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Unformatted text preview: study guide for exam 2 audition: anatomy: tympanic membrane (ear drum- vibrations), ossicles (bones- mechanical energy/vibrations), cochlea (organ of transduction), place theory of pitch- location of hair cells in the cochlea stimulated by a certain pitch determines the sound you will hear; place determines which part of the cochlea is stimulated; if base of cochlea is stimulated then its a high pitch, visversa auditory cortex- reveives signals from auditory part of cochlea in temporal lobe tonotopic organization- areas of auditory cortex that cells are selective to pitch (low and high) low frequency --> low pitch, high frequency--> high pitch, older people first lose the ability to hear the highest pitch sounds due to loss of "hair cells" near the base of the cochlea ppl lose higher pitches first olfaction (smell): olfactory epithelium- where the olfactory receptors are located humans dont have an olfactory bulb like other animals, but we have a region where olfactory receptors are; molecules in the air activate olfactory neurons no relay through thalamus- only sense thats not through the thalamus direct input into limbic system smell is "easy to feel but hard to contemplate" gustation (taste): sensory receptors are on the taste buds brain imaging of "disgust" is the purest brain image of any of the emotions (most easily identifiable) haptics (touch) and nociception (pain): non-painful touch and pain are different senses and regular non- painful (mechanoreceptive). nociceptors are activated by stimuli that are causing tissue damage...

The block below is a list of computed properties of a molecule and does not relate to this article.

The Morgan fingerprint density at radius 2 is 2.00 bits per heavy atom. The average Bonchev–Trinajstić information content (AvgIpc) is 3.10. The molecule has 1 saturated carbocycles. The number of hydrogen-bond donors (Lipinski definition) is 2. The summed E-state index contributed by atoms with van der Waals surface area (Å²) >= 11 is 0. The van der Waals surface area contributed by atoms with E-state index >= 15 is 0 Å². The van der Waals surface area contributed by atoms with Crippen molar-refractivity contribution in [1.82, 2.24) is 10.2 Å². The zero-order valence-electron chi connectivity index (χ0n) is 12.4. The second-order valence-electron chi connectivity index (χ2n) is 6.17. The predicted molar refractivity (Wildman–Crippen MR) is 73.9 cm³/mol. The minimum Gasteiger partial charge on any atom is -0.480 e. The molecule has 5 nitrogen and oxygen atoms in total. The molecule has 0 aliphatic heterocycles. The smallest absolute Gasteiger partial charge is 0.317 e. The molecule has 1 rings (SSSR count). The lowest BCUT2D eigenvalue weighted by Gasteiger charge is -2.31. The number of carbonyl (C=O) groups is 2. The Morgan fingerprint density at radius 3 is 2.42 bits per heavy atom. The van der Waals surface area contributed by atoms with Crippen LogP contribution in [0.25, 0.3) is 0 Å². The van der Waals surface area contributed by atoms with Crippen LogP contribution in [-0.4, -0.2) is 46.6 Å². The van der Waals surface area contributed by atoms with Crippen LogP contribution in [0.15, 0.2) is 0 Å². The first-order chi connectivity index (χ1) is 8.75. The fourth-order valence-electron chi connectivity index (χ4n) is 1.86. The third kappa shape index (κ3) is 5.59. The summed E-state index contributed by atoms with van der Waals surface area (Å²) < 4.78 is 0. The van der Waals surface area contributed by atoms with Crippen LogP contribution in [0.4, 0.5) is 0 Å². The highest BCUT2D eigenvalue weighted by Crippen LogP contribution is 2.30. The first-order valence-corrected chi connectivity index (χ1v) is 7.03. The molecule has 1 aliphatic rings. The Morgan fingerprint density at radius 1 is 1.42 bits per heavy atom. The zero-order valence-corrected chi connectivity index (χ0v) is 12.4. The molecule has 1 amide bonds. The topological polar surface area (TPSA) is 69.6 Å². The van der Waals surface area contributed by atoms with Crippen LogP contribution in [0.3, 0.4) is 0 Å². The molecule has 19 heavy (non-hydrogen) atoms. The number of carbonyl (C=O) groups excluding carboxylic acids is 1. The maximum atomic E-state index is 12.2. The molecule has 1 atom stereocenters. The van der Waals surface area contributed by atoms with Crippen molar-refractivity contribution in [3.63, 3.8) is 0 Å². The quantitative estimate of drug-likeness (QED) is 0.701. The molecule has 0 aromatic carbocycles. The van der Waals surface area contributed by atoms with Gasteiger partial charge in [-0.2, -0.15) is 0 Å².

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This note was uploaded on 03/22/2010 for the course PSYC 1101 taught by Professor Crystal during the Spring '08 term at University of Georgia Athens.
- Spring '08